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They were all in the pub when the explosion happened. Louise wakes up to find herself trapped with Mark, who has saved her life. Mark is always prepared for the worst and has everything he thinks they will need to survive; tinned chilli, Dungeons and Dragons and a knife - now all they need to do is wait until it's safe to go outside. Can they survive the attack? Can they survive each other?
She and He are the pseudonyms of a real-life couple who live in separate houses in the same city on the west coast of America. She is 88. He is 93. For 30 years he has provided her with a home and an income, while she provides ‘mistress services’ – ‘All sexual acts as requested, with suspension of historical, emotional, psychological disclaimers.’ They first met at university and then lost touch. When they met again twenty years later, they began an affair when She – a highly educated, intelligent woman with a history of involvement in the feminist movement – asked her wealthy lover to sign the remarkable document that outlines their unconventional lifestyle: The Mistress Contract. Was her suggestion a betrayal of all that she and the women of her generation had fought for? Or was it brave, honest, and radical? Then — on a small recorder that fit in her purse — this extraordinary couple began to tape their conversations about their relationship, conversations that took place while travelling, over dinner at home and in restaurants, on the phone, even in bed. Based on reams of tape recordings made over their 30 year relationship, The Mistress Contract is a remarkable document of this unconventional couple, and the contract that kept them bound together to this day.
Features the plays Debris, Osama the Hero, After the End and Love and Money. These four plays are linked by their characters' desperate need to believe that there is more to life than the often brutal worlds in which they find themselves. Kelly's remarkable debut Debris finds humour and pathos in a spectacularly dysfunctional family unit. The harrowing Osama the Hero shows a group of neighbours taking ill-defined revenge on an odd-ball teenager in a climate of fear. In After the End a woman discovers she has been rescued from Armageddon by a paranoid ex-colleague with a nuclear bunker in his garden. And in a fractured narrative Love and Money portrays a marriage driven to brutal destruction by financial pressures.
A group of teenagers do something bad, really bad, then panic and cover the whole thing up. But when they find that the cover-up unites them and brings harmony to their otherwise fractious lives, where’s the incentive to put things right? DNA is a poignant and, sometimes, hilarious tale with a very dark heart. A contemporary play for younger people, DNA opened at the National Theatre in February 2008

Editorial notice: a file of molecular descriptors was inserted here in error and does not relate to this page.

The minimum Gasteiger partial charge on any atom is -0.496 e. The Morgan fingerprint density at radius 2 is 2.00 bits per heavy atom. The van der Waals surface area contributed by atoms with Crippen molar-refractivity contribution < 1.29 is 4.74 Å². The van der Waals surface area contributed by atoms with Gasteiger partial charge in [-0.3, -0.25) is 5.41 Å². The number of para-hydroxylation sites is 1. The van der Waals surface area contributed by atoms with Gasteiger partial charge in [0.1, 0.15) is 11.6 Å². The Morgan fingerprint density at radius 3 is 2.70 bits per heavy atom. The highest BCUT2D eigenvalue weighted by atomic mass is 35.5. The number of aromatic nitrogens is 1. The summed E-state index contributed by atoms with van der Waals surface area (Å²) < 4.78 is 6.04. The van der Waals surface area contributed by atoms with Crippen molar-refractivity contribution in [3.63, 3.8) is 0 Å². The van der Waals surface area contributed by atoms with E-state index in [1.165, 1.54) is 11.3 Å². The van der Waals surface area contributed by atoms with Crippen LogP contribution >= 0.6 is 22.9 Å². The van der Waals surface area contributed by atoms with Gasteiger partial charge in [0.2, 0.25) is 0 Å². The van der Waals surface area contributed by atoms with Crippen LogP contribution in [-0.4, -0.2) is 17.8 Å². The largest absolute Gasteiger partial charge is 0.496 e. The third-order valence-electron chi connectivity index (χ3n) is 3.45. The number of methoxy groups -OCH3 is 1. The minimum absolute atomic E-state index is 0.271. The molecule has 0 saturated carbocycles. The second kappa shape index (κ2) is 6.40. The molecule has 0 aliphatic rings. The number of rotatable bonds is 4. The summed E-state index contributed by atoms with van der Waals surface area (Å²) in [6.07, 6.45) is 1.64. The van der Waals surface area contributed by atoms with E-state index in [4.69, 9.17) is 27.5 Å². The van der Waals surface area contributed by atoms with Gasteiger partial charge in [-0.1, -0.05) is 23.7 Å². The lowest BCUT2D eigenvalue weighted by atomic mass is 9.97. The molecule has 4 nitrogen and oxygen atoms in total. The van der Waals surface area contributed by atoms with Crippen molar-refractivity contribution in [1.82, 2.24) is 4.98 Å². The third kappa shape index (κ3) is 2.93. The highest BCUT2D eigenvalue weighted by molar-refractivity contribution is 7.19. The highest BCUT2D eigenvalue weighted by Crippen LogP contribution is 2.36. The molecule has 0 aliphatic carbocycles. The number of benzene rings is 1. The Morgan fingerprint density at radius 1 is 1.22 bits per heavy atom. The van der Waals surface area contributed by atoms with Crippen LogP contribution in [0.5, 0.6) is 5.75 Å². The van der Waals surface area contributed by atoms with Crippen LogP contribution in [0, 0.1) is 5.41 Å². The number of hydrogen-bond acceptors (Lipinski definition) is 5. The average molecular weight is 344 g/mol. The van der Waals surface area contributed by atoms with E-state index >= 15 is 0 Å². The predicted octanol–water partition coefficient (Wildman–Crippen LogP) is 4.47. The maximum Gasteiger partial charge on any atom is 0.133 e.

Monologues are an essential part of every actor’s toolkit. Actors are required to perform monologues regularly throughout their career: preparing for drama school entry, showcasing skills for agents or auditioning for a role. Following on from the bestselling first volume (2008), this book showcases selected monologues from some of the finest modern plays by some of today’s leading contemporary playwrights. These monologues contain a diverse range of quirky and memorable characters that cross cultural and historical boundaries. The pieces are helpfully organised into age-specific groups: ‘Teens’, ‘Twenties’, ‘Thirties’ and ‘Forties plus’.
Monologues are an essential part of every actor’s toolkit. Actors need them for drama school entry, training, showcases and when auditioning for roles in the industry. This book showcases selected monologues from some of the finest modern plays by some of today’s leading contemporary playwrights. The monologues contain a diverse range of quirky and memorable characters that cross cultural and historical boundaries. The pieces are organised in age-specific groups: ‘Teens’, ‘Twenties’ and ‘Thirties’. This volume comes in a brand new format, with a notes page next to each speech, acting as an actor’s workbook as well as a monologue resource.
Robert Greene, contemporary of Shakespeare and Marlowe and member of the group of six known as the "University Wits," is the subject of this essay collection, the first to be dedicated solely to his work. Although in his short lifetime Greene published some three dozen prose works, composed at least five plays, and was one of the period's most recognized-even notorious-literary figures, his place within the canon of Renaissance writers has been marginal at best. Writing Robert Greene offers a reappraisal of Greene's career and of his contribution to Elizabethan culture. Rather than drawing lines between Greene's work for the pamphlet market and for the professional theatres, the essays in the volume imagine his writing on a continuum. Some essays trace the ways in which Greene's poetry and prose navigate differing cultural economies. Others consider how the full spectrum of his writing contributes to an emergent professional discourse about popular print and theatrical culture. The volume includes an annotated bibliography of recent scholarship on Greene and three valuable appendices (presenting apocrypha; edition information; and editions organized by year of publication).

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